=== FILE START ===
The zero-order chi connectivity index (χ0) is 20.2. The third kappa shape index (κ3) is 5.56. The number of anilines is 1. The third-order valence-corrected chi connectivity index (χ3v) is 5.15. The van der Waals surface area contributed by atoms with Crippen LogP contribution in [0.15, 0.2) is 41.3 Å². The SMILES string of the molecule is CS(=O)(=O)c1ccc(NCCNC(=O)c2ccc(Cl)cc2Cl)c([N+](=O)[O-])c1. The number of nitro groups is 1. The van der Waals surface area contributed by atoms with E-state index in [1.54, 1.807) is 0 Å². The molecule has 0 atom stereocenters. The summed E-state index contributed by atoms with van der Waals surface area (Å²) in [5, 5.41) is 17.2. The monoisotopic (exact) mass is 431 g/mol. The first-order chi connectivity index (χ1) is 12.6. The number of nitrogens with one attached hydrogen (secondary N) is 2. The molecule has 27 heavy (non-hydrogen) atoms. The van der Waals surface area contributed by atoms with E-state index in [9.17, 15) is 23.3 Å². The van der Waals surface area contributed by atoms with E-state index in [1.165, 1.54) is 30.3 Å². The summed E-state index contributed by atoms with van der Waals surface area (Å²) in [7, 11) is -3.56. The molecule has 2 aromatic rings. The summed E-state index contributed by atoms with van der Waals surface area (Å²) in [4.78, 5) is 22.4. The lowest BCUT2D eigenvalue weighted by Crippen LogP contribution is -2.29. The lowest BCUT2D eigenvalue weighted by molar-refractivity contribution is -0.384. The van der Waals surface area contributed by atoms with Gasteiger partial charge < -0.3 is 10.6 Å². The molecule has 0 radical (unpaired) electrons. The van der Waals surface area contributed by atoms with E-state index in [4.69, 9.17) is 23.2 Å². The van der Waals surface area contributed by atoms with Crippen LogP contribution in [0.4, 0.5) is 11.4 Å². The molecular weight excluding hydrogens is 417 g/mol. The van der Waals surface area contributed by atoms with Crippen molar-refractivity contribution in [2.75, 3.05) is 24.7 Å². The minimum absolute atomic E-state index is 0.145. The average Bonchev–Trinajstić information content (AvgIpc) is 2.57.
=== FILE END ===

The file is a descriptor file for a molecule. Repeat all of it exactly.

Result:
The zero-order chi connectivity index (χ0) is 20.2. The third kappa shape index (κ3) is 5.56. The number of anilines is 1. The third-order valence-corrected chi connectivity index (χ3v) is 5.15. The van der Waals surface area contributed by atoms with Crippen LogP contribution in [0.15, 0.2) is 41.3 Å². The SMILES string of the molecule is CS(=O)(=O)c1ccc(NCCNC(=O)c2ccc(Cl)cc2Cl)c([N+](=O)[O-])c1. The number of nitro groups is 1. The van der Waals surface area contributed by atoms with E-state index in [1.54, 1.807) is 0 Å². The molecule has 0 atom stereocenters. The summed E-state index contributed by atoms with van der Waals surface area (Å²) in [5, 5.41) is 17.2. The monoisotopic (exact) mass is 431 g/mol. The first-order chi connectivity index (χ1) is 12.6. The number of nitrogens with one attached hydrogen (secondary N) is 2. The molecule has 27 heavy (non-hydrogen) atoms. The van der Waals surface area contributed by atoms with E-state index in [9.17, 15) is 23.3 Å². The van der Waals surface area contributed by atoms with E-state index in [1.165, 1.54) is 30.3 Å². The summed E-state index contributed by atoms with van der Waals surface area (Å²) in [7, 11) is -3.56. The molecule has 2 aromatic rings. The summed E-state index contributed by atoms with van der Waals surface area (Å²) in [4.78, 5) is 22.4. The lowest BCUT2D eigenvalue weighted by Crippen LogP contribution is -2.29. The lowest BCUT2D eigenvalue weighted by molar-refractivity contribution is -0.384. The van der Waals surface area contributed by atoms with Gasteiger partial charge < -0.3 is 10.6 Å². The molecule has 0 radical (unpaired) electrons. The van der Waals surface area contributed by atoms with E-state index in [4.69, 9.17) is 23.2 Å². The van der Waals surface area contributed by atoms with Crippen LogP contribution in [0.4, 0.5) is 11.4 Å². The molecular weight excluding hydrogens is 417 g/mol. The van der Waals surface area contributed by atoms with Crippen molar-refractivity contribution in [2.75, 3.05) is 24.7 Å². The minimum absolute atomic E-state index is 0.145. The average Bonchev–Trinajstić information content (AvgIpc) is 2.57.